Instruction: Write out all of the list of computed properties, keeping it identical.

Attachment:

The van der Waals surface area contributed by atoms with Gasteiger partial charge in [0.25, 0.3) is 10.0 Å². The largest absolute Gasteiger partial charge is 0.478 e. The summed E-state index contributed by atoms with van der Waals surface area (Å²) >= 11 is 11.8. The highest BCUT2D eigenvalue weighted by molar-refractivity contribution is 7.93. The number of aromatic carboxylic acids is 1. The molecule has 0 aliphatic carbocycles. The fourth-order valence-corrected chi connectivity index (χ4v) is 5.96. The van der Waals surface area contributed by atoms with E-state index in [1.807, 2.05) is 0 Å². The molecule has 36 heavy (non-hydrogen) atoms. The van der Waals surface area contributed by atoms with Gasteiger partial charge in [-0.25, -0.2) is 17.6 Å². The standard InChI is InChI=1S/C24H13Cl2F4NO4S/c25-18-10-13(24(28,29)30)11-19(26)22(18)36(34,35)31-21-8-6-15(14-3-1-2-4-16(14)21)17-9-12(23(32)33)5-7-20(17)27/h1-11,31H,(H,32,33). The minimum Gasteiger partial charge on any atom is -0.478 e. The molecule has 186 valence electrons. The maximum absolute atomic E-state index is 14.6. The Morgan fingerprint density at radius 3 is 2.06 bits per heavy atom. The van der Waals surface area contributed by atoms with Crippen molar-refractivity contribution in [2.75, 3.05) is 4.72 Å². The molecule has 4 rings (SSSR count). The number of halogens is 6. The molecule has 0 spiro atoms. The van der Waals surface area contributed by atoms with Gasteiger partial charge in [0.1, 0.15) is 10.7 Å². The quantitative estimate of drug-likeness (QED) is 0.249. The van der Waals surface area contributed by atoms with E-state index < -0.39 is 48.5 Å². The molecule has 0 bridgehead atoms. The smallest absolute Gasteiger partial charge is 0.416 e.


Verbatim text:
The van der Waals surface area contributed by atoms with Gasteiger partial charge in [0.25, 0.3) is 10.0 Å². The largest absolute Gasteiger partial charge is 0.478 e. The summed E-state index contributed by atoms with van der Waals surface area (Å²) >= 11 is 11.8. The highest BCUT2D eigenvalue weighted by molar-refractivity contribution is 7.93. The number of aromatic carboxylic acids is 1. The molecule has 0 aliphatic carbocycles. The fourth-order valence-corrected chi connectivity index (χ4v) is 5.96. The van der Waals surface area contributed by atoms with E-state index in [1.807, 2.05) is 0 Å². The molecule has 36 heavy (non-hydrogen) atoms. The van der Waals surface area contributed by atoms with Gasteiger partial charge in [-0.25, -0.2) is 17.6 Å². The standard InChI is InChI=1S/C24H13Cl2F4NO4S/c25-18-10-13(24(28,29)30)11-19(26)22(18)36(34,35)31-21-8-6-15(14-3-1-2-4-16(14)21)17-9-12(23(32)33)5-7-20(17)27/h1-11,31H,(H,32,33). The minimum Gasteiger partial charge on any atom is -0.478 e. The molecule has 186 valence electrons. The maximum absolute atomic E-state index is 14.6. The Morgan fingerprint density at radius 3 is 2.06 bits per heavy atom. The van der Waals surface area contributed by atoms with Crippen molar-refractivity contribution in [2.75, 3.05) is 4.72 Å². The molecule has 4 rings (SSSR count). The number of halogens is 6. The molecule has 0 spiro atoms. The van der Waals surface area contributed by atoms with Gasteiger partial charge in [0.1, 0.15) is 10.7 Å². The quantitative estimate of drug-likeness (QED) is 0.249. The van der Waals surface area contributed by atoms with E-state index < -0.39 is 48.5 Å². The molecule has 0 bridgehead atoms. The smallest absolute Gasteiger partial charge is 0.416 e.